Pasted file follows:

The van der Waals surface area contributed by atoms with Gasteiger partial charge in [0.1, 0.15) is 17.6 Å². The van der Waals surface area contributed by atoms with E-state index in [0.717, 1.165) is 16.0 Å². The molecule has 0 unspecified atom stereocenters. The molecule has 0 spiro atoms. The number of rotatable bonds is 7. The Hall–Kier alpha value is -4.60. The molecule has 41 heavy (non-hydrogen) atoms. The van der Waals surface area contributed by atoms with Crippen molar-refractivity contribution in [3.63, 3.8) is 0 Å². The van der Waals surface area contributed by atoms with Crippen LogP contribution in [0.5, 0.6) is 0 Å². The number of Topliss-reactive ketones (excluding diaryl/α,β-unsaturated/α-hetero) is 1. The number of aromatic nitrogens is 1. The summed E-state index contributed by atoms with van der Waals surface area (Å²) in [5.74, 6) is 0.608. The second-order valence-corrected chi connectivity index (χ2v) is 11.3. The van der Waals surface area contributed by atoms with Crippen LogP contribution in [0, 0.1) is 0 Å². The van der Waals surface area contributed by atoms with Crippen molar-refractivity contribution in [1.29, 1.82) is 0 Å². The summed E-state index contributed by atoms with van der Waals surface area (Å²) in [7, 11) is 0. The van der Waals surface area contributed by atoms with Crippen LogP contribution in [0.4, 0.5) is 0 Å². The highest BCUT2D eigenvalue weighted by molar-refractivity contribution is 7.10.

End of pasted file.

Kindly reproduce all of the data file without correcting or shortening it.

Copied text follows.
The van der Waals surface area contributed by atoms with Gasteiger partial charge in [0.1, 0.15) is 17.6 Å². The van der Waals surface area contributed by atoms with E-state index in [0.717, 1.165) is 16.0 Å². The molecule has 0 unspecified atom stereocenters. The molecule has 0 spiro atoms. The number of rotatable bonds is 7. The Hall–Kier alpha value is -4.60. The molecule has 41 heavy (non-hydrogen) atoms. The van der Waals surface area contributed by atoms with Crippen molar-refractivity contribution in [3.63, 3.8) is 0 Å². The van der Waals surface area contributed by atoms with Crippen LogP contribution in [0.5, 0.6) is 0 Å². The number of Topliss-reactive ketones (excluding diaryl/α,β-unsaturated/α-hetero) is 1. The number of aromatic nitrogens is 1. The summed E-state index contributed by atoms with van der Waals surface area (Å²) in [5.74, 6) is 0.608. The second-order valence-corrected chi connectivity index (χ2v) is 11.3. The van der Waals surface area contributed by atoms with Crippen LogP contribution in [0, 0.1) is 0 Å². The van der Waals surface area contributed by atoms with Crippen molar-refractivity contribution in [1.29, 1.82) is 0 Å². The summed E-state index contributed by atoms with van der Waals surface area (Å²) in [7, 11) is 0. The van der Waals surface area contributed by atoms with Crippen LogP contribution in [0.4, 0.5) is 0 Å². The highest BCUT2D eigenvalue weighted by molar-refractivity contribution is 7.10.